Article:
Security Agencies Key to Regime's Survival

A new report documents North Korea’s security apparatus that maintains a police state.
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North Korean leader Kim Jong Un (C) attends a ceremony in Pyongyang, April 13, 2012.
North Korean leader Kim Jong Un (C) attends a ceremony in Pyongyang, April 13, 2012.

North Korea’s dictatorship maintains power by relying on a massive network of internal security agencies which compete against each other to spy on citizens from the upper ranks of the military down to each neighborhood, a human rights group said in a report Thursday.

“For sixty years, the internal security apparatus has ensured the survival of the Kim family dictatorship,” the Washington-based Committee for Human Rights in North Korea (HRNK) said in the report, titled “Coercion, Control, Surveillance, and Punishment.”

“Whether or not North Korea collapses, evolves, or continues to muddle through will depend a great deal on the viability of this all-pervasive apparatus,” it said.

The 163-page report documents how the surveillance apparatus is crucial to the establishment and preservation of the Kim regime, which began with the country’s founder Kim Il Sung followed by his son Kim Jong Il and grandson Kim Jong Un, the current leader.

It points out that the regime’s survival under the inexperienced Kim Jong Un, who took over after his father’s death in December, will depend on how well the secret monitoring system is maintained among the country's 24 million people.

"Even if Kim Jong Un wanted to reform North Korea's political system, he will come up against security staff intent on purging, arbitrarily arresting and meting out inhuman treatment to all those perceived as threatening to the Kim family's continuance in power," HRNK co-chair Roberta Cohen said in a statement accompanying the report.

“What might ultimately bring change to North Korea is the increased inflow and outflow of information,” HRNK’s executive director Greg Scarlatoiu said.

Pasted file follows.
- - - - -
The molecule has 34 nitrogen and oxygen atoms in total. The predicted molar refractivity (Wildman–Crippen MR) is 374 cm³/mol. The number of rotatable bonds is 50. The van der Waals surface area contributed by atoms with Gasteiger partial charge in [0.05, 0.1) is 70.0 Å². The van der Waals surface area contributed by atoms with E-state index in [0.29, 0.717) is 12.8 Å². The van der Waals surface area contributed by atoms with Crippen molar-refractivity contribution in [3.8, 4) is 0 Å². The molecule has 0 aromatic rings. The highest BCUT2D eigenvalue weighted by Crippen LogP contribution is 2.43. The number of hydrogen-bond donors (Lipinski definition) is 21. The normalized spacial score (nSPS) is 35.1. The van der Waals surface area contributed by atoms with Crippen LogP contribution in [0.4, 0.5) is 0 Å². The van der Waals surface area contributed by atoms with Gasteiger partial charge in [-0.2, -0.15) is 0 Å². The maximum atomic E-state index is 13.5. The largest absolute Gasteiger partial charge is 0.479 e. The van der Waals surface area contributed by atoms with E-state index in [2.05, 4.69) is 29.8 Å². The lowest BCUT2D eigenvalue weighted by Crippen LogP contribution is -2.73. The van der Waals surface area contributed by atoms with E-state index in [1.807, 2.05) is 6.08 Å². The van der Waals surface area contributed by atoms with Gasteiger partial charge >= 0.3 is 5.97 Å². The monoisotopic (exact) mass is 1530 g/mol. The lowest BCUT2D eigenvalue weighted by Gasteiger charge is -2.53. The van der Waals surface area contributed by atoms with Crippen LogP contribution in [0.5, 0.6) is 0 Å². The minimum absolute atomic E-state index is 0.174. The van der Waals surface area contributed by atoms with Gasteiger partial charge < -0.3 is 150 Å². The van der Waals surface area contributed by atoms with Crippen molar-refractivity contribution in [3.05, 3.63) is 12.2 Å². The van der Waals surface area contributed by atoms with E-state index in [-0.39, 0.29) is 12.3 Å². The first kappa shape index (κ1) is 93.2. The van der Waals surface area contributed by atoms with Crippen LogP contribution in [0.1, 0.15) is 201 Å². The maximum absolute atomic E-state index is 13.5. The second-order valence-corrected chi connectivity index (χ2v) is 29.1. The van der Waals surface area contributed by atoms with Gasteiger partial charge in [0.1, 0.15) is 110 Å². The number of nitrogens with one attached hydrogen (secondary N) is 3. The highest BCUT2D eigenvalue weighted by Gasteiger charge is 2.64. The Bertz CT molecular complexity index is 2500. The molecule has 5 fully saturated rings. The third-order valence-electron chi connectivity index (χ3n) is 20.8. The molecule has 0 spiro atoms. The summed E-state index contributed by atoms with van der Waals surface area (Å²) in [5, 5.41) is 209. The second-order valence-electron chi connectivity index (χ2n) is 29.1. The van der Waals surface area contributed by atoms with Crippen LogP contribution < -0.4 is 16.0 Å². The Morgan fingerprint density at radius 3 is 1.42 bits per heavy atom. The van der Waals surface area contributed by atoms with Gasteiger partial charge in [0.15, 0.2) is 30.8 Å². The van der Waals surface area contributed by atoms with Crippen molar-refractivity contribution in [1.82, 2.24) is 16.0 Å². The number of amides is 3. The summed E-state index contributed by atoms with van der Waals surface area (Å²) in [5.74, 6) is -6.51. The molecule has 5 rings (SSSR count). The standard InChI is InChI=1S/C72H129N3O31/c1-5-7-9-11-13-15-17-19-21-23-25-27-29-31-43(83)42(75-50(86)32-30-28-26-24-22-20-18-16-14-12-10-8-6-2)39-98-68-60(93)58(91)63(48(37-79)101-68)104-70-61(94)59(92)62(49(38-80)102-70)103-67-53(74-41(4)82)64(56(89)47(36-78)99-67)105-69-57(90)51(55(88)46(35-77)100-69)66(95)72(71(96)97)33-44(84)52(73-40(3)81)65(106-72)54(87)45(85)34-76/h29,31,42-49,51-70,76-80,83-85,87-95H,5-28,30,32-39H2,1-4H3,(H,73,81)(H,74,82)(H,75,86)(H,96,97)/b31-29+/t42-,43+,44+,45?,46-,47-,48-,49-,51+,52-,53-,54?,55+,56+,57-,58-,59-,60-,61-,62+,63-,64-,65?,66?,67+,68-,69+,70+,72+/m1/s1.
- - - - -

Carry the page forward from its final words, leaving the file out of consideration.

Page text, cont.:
“The security agencies, however, continue to enforce North Korea’s information blackout.”


Three main security agencies—the State Security Department, the Ministry of Public Security, and the Military Security Command—form a system that relies on “Orwellian” surveillance and coercion tactics, the report said, referring to the fictional totalitarian society described in George Orwell's novel 1984.

But the country’s spies also compete with and spy on each other, preventing any one piece of the system from building up too much power, said the report, written by Ken Gause of the research group CNA.

“The various security organs watch each other and engage in competition despite their specific missions and boundaries,” it said.

“While this fragmentation prevents the emergence of a monolithic security force that could potentially threaten the regime, it makes coordination difficult.”

Additional surveillance comes from citizens themselves, through the unique “in-min-ban” neighborhood watch program, which puts people in networks to monitor each other and report to each of the security agencies.  

“At the most basic level, surveillance is the responsibility of each member of the state,” the report said.

The security agencies, responsible for keeping information from outside the Hermit Kingdom from coming through its borders, are also on the front line of ensuring ideological conformity in the country.

State security agents, who conduct routine checks on radios and confiscate any DVDs of South Korean dramas smuggled into the country, play a primary role in restricting the flow of information, the report said.

North Koreans “suffer under a level of oppressive control few societies in the past century have had to endure," said Andrew Natsios, another HRNK co-chair.

Reported by Rachel Vandenbrink.





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